Month: March 2012
A Little Environmental Humor
We Are All Connected: Japanese Tsunami Debris & More Thoughts
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Hey everyone I just read this article on the Huffington Post “Green” section and wanted to share it with you. What a sad reminder of a horrific time. Immediately, I thought of how this is just another reminder to us all that everything in the world in connected (earth, water, air) in the respect that everything is transient. We really cannot keep living with the mentality that we are impervious from what happens in our neighbors home, yard, state, or country and that it won’t hurt me. Just think of how air pollution, runoff, and waste we emit and where it goes. That is a big idea I want all my readers to think about…where do the things you see in your daily life go and eventually end up? Do you know or do you only think you know? Odds are that researching it will reveal some surprising facts that you didn’t know before.With that in mind I believe that education, discussion, and collaboration are foundational in starting to become better stewards of the earth and of each other. Please read below for the article.
HONOLULU (AP) — Lumber, boats and other debris ripped from Japanese coastal towns by tsunamis last year have spread across some 3,000 miles to areas halfway across the North Pacific, and could wash ashore on remote islands north of Hawaii any day now.
The National Oceanic and Atmospheric Administration estimates the first bits of tsunami debris will land at small atolls northwest of the main Hawaiian Islands this winter.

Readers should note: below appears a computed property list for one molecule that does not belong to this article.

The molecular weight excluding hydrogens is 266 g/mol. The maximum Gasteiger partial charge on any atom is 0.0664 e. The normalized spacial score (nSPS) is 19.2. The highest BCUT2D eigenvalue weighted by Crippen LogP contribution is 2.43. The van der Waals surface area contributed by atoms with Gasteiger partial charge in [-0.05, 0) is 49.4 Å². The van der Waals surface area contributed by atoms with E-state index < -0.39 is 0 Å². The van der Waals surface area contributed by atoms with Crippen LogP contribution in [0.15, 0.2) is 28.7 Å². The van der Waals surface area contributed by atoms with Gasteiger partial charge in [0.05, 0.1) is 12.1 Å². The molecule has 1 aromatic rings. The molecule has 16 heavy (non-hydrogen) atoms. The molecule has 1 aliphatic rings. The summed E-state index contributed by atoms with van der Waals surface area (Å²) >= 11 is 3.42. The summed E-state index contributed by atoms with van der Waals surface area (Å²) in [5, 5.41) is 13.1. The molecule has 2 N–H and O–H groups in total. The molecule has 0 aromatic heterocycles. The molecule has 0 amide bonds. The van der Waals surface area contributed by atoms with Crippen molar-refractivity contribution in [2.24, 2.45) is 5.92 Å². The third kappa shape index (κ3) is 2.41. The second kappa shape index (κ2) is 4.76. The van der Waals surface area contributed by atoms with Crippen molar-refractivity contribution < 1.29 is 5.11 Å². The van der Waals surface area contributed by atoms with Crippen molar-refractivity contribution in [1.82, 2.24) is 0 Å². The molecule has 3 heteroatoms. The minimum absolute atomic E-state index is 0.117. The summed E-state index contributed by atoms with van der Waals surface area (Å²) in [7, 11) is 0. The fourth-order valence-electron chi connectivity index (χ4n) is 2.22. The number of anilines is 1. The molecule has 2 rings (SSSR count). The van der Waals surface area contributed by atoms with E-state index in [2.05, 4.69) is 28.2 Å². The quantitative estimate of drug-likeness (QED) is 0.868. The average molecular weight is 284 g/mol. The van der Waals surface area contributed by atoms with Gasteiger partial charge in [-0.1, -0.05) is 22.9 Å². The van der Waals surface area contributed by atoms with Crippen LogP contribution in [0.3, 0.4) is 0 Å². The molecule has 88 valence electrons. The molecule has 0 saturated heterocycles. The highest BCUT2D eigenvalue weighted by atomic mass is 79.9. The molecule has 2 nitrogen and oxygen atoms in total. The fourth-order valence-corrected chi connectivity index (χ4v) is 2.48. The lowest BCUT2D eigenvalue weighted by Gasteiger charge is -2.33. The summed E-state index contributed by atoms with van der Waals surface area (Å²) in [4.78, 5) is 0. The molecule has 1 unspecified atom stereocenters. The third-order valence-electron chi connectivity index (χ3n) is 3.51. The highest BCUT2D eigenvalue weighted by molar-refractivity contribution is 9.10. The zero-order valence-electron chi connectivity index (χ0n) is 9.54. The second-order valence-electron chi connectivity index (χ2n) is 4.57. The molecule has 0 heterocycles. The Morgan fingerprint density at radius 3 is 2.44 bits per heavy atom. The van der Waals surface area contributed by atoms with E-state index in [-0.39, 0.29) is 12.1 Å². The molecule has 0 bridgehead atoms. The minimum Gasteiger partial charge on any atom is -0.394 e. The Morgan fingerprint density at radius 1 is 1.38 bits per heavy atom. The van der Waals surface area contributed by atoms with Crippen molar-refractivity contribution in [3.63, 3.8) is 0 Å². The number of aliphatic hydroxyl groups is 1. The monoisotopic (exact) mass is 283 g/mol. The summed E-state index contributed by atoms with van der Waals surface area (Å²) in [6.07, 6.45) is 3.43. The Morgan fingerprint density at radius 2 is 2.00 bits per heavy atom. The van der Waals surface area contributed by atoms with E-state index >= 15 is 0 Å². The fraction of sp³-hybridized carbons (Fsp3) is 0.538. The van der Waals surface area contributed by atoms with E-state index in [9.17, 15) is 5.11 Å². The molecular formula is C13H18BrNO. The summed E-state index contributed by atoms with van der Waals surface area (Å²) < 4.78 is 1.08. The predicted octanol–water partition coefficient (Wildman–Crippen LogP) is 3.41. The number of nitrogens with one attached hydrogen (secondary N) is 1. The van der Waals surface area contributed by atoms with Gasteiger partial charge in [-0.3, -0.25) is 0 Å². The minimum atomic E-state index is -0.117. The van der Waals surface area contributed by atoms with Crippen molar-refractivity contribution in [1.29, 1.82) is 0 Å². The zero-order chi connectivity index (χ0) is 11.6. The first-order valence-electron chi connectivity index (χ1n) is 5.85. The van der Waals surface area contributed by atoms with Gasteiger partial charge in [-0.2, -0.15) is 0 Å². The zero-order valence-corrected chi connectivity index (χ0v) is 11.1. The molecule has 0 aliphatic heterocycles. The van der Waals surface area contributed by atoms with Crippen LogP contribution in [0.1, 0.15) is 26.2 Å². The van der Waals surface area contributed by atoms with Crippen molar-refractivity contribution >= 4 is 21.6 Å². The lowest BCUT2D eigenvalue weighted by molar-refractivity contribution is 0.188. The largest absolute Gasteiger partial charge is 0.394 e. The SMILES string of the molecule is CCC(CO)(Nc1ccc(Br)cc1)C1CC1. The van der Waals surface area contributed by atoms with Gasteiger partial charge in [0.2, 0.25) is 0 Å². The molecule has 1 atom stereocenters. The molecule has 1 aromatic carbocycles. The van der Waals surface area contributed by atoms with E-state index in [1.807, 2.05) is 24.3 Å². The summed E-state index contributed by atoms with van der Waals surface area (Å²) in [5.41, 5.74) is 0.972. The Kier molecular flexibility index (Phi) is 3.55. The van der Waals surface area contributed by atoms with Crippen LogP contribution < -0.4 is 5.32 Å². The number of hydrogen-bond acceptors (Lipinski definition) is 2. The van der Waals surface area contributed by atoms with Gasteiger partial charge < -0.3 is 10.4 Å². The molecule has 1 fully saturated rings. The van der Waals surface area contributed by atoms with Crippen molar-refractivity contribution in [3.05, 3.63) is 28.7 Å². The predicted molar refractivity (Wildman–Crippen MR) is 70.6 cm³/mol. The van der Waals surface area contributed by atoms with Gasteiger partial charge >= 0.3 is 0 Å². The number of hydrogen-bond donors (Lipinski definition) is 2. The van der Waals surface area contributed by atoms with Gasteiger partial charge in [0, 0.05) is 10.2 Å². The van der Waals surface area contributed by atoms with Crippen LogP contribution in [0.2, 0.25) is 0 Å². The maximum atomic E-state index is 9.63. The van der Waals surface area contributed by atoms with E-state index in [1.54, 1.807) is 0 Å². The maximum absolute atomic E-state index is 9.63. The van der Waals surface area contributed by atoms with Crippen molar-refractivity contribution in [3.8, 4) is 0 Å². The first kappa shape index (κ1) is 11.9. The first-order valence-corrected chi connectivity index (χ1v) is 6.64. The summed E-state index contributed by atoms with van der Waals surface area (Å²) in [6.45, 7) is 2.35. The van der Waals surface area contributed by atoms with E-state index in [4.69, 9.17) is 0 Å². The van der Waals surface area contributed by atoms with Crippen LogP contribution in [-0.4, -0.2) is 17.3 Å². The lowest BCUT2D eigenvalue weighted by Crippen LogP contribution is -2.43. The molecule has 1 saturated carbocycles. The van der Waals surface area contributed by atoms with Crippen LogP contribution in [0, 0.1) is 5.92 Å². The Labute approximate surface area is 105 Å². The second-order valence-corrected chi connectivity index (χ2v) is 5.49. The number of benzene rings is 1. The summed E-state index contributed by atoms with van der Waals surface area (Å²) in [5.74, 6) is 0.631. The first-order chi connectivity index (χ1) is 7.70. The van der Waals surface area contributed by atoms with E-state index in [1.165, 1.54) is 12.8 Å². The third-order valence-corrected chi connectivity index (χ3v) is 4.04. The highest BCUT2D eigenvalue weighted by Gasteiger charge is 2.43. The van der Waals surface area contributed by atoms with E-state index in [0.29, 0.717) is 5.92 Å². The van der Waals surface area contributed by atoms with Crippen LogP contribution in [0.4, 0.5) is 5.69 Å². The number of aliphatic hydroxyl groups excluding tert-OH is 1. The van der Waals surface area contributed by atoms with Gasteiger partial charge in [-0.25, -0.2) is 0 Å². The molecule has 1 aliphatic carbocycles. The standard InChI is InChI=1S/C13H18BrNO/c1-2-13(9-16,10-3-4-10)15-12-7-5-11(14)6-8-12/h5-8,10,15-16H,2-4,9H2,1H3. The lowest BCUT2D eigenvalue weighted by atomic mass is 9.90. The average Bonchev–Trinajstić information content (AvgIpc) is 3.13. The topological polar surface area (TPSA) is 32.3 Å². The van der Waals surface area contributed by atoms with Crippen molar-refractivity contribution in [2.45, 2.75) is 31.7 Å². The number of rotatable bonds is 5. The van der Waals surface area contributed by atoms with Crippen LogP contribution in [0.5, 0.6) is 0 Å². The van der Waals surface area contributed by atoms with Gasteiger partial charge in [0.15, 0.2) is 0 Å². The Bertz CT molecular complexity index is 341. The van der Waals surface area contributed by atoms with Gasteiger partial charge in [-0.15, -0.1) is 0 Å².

NOAA’s tsunami marine debris coordinator, Ruth Yender, told an online news conference Tuesday that agency workers looking for the debris are boarding Coast Guard flights that regularly patrol the archipelago.
NOAA is also asking scientists stationed at Midway and other atolls to look for it.
Yender says so far no debris confirmed to be from the tsunamis has landed on U.S. shores.
Revisiting Greensburg Kansas: A Viable Guide for Communities Dealing with Storm Aftermath?
- The city entered into a power purchase agreement with a “green” power provider that has promised “100% renewable electricity, 100% of the time” from their wind, hydro, and other renewable energy electricity generation sources.
- LEED Platinum SunChips Business Incubator: High-performance building materials provide maximum insulation and protection from high winds. Solar photovoltaic panels on the roof convert sunlight directly to electricity that meets about 10% of the building’s electricity requirements. A geothermal heating and cooling system taps into the earth’s temperature (warmer than outdoor air in winter and cooler in summer) to heat and cool the building. Natural light provides most of the internal lighting, which minimizes the need for artificial lights. Water from sinks and showers is recycled and used to flush toilets. The recycled water (gray water) is supplemented by rainwater, which is collected and stored as it falls on the building.
- LEED Platinum John Deere Dealership: The Greensburg dealership’s green features include highly insulated wall and roof systems, a highly energy- efficient heating and cooling system, and a network of skylights and mirrored reflectors that direct natural light where it is needed and reduce electricity use for lighting. Two onsite wind turbines provide electricity that offsets nearly 10% of the building’s total electricity needs.
- To learn more about the check out the National Renewable Energy Laboratory’s case study here.
Celebrate Women Empowerment Month